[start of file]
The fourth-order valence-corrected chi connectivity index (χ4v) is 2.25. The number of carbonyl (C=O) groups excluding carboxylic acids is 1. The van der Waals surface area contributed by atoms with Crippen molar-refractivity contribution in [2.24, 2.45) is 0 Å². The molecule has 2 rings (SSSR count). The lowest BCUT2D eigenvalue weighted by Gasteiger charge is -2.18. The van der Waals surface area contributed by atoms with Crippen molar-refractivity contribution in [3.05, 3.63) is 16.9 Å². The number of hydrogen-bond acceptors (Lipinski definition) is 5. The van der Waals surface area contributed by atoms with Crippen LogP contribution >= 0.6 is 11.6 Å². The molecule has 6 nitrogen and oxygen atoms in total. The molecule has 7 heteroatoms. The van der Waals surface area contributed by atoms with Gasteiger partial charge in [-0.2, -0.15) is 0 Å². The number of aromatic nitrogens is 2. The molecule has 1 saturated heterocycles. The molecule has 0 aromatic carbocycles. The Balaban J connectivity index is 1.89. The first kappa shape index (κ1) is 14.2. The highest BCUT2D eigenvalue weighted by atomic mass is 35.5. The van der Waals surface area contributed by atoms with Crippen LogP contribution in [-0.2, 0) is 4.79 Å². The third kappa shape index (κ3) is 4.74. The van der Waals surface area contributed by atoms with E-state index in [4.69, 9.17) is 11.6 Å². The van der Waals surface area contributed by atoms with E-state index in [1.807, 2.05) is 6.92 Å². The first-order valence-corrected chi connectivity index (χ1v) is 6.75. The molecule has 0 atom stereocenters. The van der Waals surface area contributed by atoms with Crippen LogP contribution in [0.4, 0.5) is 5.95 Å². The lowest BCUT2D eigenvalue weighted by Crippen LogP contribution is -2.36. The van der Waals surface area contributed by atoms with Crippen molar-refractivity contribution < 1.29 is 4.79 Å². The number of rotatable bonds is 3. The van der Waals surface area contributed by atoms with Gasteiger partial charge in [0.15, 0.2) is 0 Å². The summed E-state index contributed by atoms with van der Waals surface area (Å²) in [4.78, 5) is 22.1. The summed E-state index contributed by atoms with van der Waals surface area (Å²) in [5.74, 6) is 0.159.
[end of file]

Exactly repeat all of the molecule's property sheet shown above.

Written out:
The fourth-order valence-corrected chi connectivity index (χ4v) is 2.25. The number of carbonyl (C=O) groups excluding carboxylic acids is 1. The van der Waals surface area contributed by atoms with Crippen molar-refractivity contribution in [2.24, 2.45) is 0 Å². The molecule has 2 rings (SSSR count). The lowest BCUT2D eigenvalue weighted by Gasteiger charge is -2.18. The van der Waals surface area contributed by atoms with Crippen molar-refractivity contribution in [3.05, 3.63) is 16.9 Å². The number of hydrogen-bond acceptors (Lipinski definition) is 5. The van der Waals surface area contributed by atoms with Crippen LogP contribution >= 0.6 is 11.6 Å². The molecule has 6 nitrogen and oxygen atoms in total. The molecule has 7 heteroatoms. The van der Waals surface area contributed by atoms with Gasteiger partial charge in [-0.2, -0.15) is 0 Å². The number of aromatic nitrogens is 2. The molecule has 1 saturated heterocycles. The molecule has 0 aromatic carbocycles. The Balaban J connectivity index is 1.89. The first kappa shape index (κ1) is 14.2. The highest BCUT2D eigenvalue weighted by atomic mass is 35.5. The van der Waals surface area contributed by atoms with Crippen LogP contribution in [-0.2, 0) is 4.79 Å². The third kappa shape index (κ3) is 4.74. The van der Waals surface area contributed by atoms with E-state index in [4.69, 9.17) is 11.6 Å². The van der Waals surface area contributed by atoms with E-state index in [1.807, 2.05) is 6.92 Å². The first-order valence-corrected chi connectivity index (χ1v) is 6.75. The molecule has 0 atom stereocenters. The van der Waals surface area contributed by atoms with Crippen LogP contribution in [0.4, 0.5) is 5.95 Å². The lowest BCUT2D eigenvalue weighted by Crippen LogP contribution is -2.36. The van der Waals surface area contributed by atoms with Crippen molar-refractivity contribution < 1.29 is 4.79 Å². The number of rotatable bonds is 3. The van der Waals surface area contributed by atoms with Gasteiger partial charge in [0.15, 0.2) is 0 Å². The summed E-state index contributed by atoms with van der Waals surface area (Å²) in [4.78, 5) is 22.1. The summed E-state index contributed by atoms with van der Waals surface area (Å²) in [5.74, 6) is 0.159.